Don't get me wrong, I think Lua is a fantastic tool and I would never consider another language for my app. But I am really trying to do two things with Lua. First, I am using it as a basic scripting technique to get my app on the air faster. But my system is declarative and therefore I need to expose scripting to creative authors who are not experienced programmers. So I need to make the language as simple and understandable as possible.

Sure, I understand that. I used to provide objects that didn't use the : syntax at all, despite the general inefficiency. I stopped doing it because it gets to be a pain. But here's the quick outline. First you need to separate out your methods from any non-method class members; the simplest way to do that is to keep them in a separate table, and make that table the __index for the class table's __index table. This works fine if you only allow member functions to inherit; then the inheritance __index links are between method tables rather than class tables.

But instead of using a simple __index => table entry in the class table, you use some variation on this function, which I've spelled out a bit

function bind(self, methodname)
  local methodtable = self.__method
  local method = methodtable[methodname]
  if method then
    local function boundmethod(...)
      return method(self, unpack(arg))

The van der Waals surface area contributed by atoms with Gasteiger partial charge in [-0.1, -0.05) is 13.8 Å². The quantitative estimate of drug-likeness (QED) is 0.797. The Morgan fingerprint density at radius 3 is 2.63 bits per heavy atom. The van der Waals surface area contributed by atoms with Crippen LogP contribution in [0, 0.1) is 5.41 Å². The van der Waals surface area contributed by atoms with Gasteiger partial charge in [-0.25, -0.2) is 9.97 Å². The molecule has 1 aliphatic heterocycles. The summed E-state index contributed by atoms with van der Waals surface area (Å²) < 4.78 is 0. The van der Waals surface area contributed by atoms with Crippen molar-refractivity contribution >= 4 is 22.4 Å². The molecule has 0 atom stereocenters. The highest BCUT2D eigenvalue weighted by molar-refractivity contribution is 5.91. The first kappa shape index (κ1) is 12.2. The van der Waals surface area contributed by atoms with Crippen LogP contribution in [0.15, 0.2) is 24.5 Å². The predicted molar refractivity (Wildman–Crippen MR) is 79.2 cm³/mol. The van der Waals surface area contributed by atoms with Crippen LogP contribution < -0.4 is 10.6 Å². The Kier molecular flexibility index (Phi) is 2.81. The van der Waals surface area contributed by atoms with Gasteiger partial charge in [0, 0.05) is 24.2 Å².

end
-- if they call a method once, they may call it again. So we cache it.
    self[methodname] = boundmethod
    return boundmethod
  end
end

Line 3 will pick up the inherited method from the methodtable inheritance chain. The currying procedure in lines 5-6 is ugly, slow and unreliable; it's much easier to write in C. However, that introduces a C call into the call chain, which is also ugly (it stops yield from working, for example.) There are a number of alternatives, the most interesting of which is to figure out how many parameters the method takes (which is a pretty simple modification to the debug interface) and then use a dynamically generated and memoised curry function factory. Fortunately, Lua 5.1 provides a much easier and efficient feature: just replace line 6 with

   return method(self, ...)

This mechanism is not that different from Python, and like Python it suffers from unpredictability (it really is predictable but you have to read and understand five pages of fine print to be able to predict it) and excessive malloc'ing.

Anyway, I gave up and made friends with colon, and I'm much happier for it. (One of my more common C errors is using . instead of -> and vice versa. It's not a problem unique to Lua.)

Just to harp on another issue, I was very proud when I overrode all the arithmetic opcodes to be able to handly my "primitive objects". My system has objects, for instance SFFloat, which are wrappers around primitives (float in this case). If I have:

    local a = SFFloat(1)

I really want to go:

    local b = a + 5

So I overrode __add and simply converted the object to a primitive, did the add and returned the result.

I can't help thinking that it would be easier to convert the SFFloats to numbers when you introduce them into the Lua environment, and back to SFFloats when you export them. Again, this could easilly be done with getter/setter methods.

 Cool! Well, when I overrode __lt so I could do this:

    if a < 5 then ...

it didn't work because the logic around __lt requires that both sides of the operator are the same type!